AngioedemaAngioedema has been reported with fesoterodine and has occurred after the first dose in some cases. If angioedema occurs, fesoterodine should be discontinued and appropriate therapy should be promptly provided.
Potent CYP3A4 inducersThe concomitant use of fesoterodine with a potent CYP3A4 inducer (i.e. carbamazepine, rifampicin, phenobarbital, phenytoin, St John's Wort) is not recommended (see section 4.5).
QT prolongationTOVIAZ should be used with caution in patients with risk for QT-prolongation (e.g. hypokalaemia, bradycardia and concomitant administration of medicines known to prolong QT interval) and relevant pre-existing cardiac diseases (e.g. myocardial ischaemia, arrhythmia, congestive heart failure), (see section 4.8). This especially holds true when taking potent CYP3A4 inhibitors (see sections 4.2, 4.5 and 5.1).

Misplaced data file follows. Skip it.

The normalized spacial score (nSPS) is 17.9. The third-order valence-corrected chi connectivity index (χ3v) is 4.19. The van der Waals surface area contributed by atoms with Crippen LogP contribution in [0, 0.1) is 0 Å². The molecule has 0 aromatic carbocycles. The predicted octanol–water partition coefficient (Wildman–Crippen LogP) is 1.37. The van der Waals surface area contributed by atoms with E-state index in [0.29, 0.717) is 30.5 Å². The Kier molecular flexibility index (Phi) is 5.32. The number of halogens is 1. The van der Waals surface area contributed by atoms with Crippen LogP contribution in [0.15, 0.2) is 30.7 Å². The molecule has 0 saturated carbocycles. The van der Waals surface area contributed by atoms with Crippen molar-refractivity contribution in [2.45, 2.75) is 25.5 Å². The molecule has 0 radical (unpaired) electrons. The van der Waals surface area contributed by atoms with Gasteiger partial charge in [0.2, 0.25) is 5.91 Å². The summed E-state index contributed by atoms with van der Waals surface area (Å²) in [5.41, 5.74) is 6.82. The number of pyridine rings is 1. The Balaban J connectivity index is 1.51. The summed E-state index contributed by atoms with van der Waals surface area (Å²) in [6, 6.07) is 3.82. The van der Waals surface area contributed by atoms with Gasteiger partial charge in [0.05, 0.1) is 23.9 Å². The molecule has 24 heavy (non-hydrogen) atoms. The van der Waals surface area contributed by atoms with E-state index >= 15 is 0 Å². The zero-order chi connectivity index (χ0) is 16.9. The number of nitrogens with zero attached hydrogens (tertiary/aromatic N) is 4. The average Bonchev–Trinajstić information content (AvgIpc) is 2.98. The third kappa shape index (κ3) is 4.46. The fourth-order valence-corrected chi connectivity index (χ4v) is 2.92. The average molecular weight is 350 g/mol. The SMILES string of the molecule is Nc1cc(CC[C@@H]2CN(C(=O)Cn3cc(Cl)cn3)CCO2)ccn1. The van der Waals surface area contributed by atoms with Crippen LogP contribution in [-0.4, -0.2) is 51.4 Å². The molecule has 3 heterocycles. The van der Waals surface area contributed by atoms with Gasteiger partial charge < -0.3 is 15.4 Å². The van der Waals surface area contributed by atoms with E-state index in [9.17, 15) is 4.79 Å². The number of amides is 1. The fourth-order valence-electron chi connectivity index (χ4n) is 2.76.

LactoseTOVIAZ prolonged-release tablets contain lactose. Patients with rare hereditary problems of galactose intolerance, the Lapp lactase deficiency or glucose-galactose malabsorption should not take this medicinal product.
Pharmacological interactionsCaution should be exercised in coadministration of fesoterodine with other antimuscarinics and medicinal products with anticholinergic properties (e.g. amantadine, tri-cyclic antidepressants, certain neuroleptics ) as this may lead to more pronounced therapeutic- and side-effects (e.g. constipation, dry mouth, drowsiness, urinary retention).Fesoterodine may reduce the effect of medicinal products that stimulate the motility of the gastro-intestinal tract, such as metoclopramide.